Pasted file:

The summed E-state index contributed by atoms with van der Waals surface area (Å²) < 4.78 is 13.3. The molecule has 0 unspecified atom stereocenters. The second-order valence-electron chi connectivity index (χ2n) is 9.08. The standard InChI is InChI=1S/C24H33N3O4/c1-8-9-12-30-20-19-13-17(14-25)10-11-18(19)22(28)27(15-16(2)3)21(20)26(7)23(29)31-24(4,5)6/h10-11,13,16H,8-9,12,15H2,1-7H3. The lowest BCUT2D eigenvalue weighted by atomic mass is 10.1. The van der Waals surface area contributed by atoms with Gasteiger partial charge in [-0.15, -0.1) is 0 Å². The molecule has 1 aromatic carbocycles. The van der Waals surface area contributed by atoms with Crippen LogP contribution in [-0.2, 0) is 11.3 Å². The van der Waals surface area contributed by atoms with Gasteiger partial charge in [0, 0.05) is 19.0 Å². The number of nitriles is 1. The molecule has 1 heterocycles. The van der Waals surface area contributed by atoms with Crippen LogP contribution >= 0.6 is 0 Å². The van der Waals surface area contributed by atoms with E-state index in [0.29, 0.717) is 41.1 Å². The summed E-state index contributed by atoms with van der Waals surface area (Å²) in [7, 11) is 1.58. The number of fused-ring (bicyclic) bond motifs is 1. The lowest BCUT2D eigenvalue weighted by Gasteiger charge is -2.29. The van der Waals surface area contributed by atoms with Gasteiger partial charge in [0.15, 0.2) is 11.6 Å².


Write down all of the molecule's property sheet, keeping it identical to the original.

The summed E-state index contributed by atoms with van der Waals surface area (Å²) < 4.78 is 13.3. The molecule has 0 unspecified atom stereocenters. The second-order valence-electron chi connectivity index (χ2n) is 9.08. The standard InChI is InChI=1S/C24H33N3O4/c1-8-9-12-30-20-19-13-17(14-25)10-11-18(19)22(28)27(15-16(2)3)21(20)26(7)23(29)31-24(4,5)6/h10-11,13,16H,8-9,12,15H2,1-7H3. The lowest BCUT2D eigenvalue weighted by atomic mass is 10.1. The van der Waals surface area contributed by atoms with Gasteiger partial charge in [-0.15, -0.1) is 0 Å². The molecule has 1 aromatic carbocycles. The van der Waals surface area contributed by atoms with Crippen LogP contribution in [-0.2, 0) is 11.3 Å². The van der Waals surface area contributed by atoms with Gasteiger partial charge in [0, 0.05) is 19.0 Å². The number of nitriles is 1. The molecule has 1 heterocycles. The van der Waals surface area contributed by atoms with Crippen LogP contribution >= 0.6 is 0 Å². The van der Waals surface area contributed by atoms with E-state index in [0.29, 0.717) is 41.1 Å². The summed E-state index contributed by atoms with van der Waals surface area (Å²) in [7, 11) is 1.58. The number of fused-ring (bicyclic) bond motifs is 1. The lowest BCUT2D eigenvalue weighted by Gasteiger charge is -2.29. The van der Waals surface area contributed by atoms with Gasteiger partial charge in [0.15, 0.2) is 11.6 Å².